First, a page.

mechanical ways, that is, produced in factories along with their

McDonald's happy meal boxes. Children of this age often do not

realize that art is made by people and that it is in any way different

from other objects in their environment. Nor do children of this age

have any concept of the skill required to produce such objects. These

perceptions may be due, in part, to the developmental stage of young

children. It is important, however, that the children encounter

contradictions to those beliefs in order to develop their

understanding of artistic forms. Through the sculpting activity the

children were introduced to the idea that art is made by people using

techniques requiring skill and coordination.

Martha and Jane designed this section of the tour based on the

premise that young children learn by doing. Developmental

psychologists have emphasized the significant role that tactile

experiences and participatory activities play in young children's

learning (Piaget & Inhelder, 1969). In recognition of these findings,

the Office of Museum Programs at the Smithsonian Institution issued a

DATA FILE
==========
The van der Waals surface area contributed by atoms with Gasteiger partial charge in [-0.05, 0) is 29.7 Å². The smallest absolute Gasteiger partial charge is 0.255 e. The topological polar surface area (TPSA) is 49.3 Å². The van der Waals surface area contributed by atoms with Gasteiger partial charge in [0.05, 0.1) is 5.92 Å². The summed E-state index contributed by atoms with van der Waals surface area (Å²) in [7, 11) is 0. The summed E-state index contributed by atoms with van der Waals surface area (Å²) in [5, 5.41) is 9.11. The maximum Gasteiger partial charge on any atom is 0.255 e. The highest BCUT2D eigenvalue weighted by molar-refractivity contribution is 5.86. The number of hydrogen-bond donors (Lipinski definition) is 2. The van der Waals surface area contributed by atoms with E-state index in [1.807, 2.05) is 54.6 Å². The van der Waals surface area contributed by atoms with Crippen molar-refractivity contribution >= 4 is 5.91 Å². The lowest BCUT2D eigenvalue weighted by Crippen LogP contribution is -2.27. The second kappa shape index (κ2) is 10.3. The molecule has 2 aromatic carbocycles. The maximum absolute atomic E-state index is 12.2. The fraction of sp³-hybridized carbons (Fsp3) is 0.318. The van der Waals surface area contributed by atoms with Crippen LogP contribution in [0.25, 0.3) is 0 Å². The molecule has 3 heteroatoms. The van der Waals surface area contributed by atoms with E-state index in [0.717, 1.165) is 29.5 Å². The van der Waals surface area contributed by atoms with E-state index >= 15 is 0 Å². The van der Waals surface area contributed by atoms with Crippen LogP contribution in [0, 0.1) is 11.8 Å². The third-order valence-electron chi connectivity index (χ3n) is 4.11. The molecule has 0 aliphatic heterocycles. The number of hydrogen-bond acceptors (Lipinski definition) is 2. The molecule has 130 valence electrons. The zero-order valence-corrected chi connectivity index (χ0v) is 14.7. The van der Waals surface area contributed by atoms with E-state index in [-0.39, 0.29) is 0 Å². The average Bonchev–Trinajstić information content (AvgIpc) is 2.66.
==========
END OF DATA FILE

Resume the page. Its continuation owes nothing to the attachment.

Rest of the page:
set of guidelines for designing young children's programs which

stressed the need for active participation (Matthai & Deaver, 1976).

The sculpting activity, designed by Martha and Jane, was

developmentally appropriate for their young audience. The children

participated in a similar activity in another section of the tour.

The focus, however, was on painting not sculpture.














Painting: What Makes It? And How?

The docent walks around the gallery, a room filled with Medieval

paintings. She explains that every painting in the room tells a story

about Mother Mary and Baby Jesus. She also tells the children that

there is something the same about every painting: They all have the